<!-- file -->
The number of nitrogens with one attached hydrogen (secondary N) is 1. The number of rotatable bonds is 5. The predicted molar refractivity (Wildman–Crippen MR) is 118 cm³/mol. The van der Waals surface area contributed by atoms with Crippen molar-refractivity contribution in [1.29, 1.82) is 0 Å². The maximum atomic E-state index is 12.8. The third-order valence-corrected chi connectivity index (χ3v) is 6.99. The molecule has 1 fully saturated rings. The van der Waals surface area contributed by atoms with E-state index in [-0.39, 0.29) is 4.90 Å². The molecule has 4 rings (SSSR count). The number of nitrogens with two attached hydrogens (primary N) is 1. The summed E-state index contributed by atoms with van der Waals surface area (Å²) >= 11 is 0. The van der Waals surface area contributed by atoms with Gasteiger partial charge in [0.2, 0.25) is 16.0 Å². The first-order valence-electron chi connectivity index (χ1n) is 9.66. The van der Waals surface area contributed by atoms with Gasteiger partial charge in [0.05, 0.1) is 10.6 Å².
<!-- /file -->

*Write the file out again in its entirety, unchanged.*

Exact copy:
The number of nitrogens with one attached hydrogen (secondary N) is 1. The number of rotatable bonds is 5. The predicted molar refractivity (Wildman–Crippen MR) is 118 cm³/mol. The van der Waals surface area contributed by atoms with Crippen molar-refractivity contribution in [1.29, 1.82) is 0 Å². The maximum atomic E-state index is 12.8. The third-order valence-corrected chi connectivity index (χ3v) is 6.99. The molecule has 1 fully saturated rings. The van der Waals surface area contributed by atoms with E-state index in [-0.39, 0.29) is 4.90 Å². The molecule has 4 rings (SSSR count). The number of nitrogens with two attached hydrogens (primary N) is 1. The summed E-state index contributed by atoms with van der Waals surface area (Å²) >= 11 is 0. The van der Waals surface area contributed by atoms with Gasteiger partial charge in [0.2, 0.25) is 16.0 Å². The first-order valence-electron chi connectivity index (χ1n) is 9.66. The van der Waals surface area contributed by atoms with Gasteiger partial charge in [0.05, 0.1) is 10.6 Å².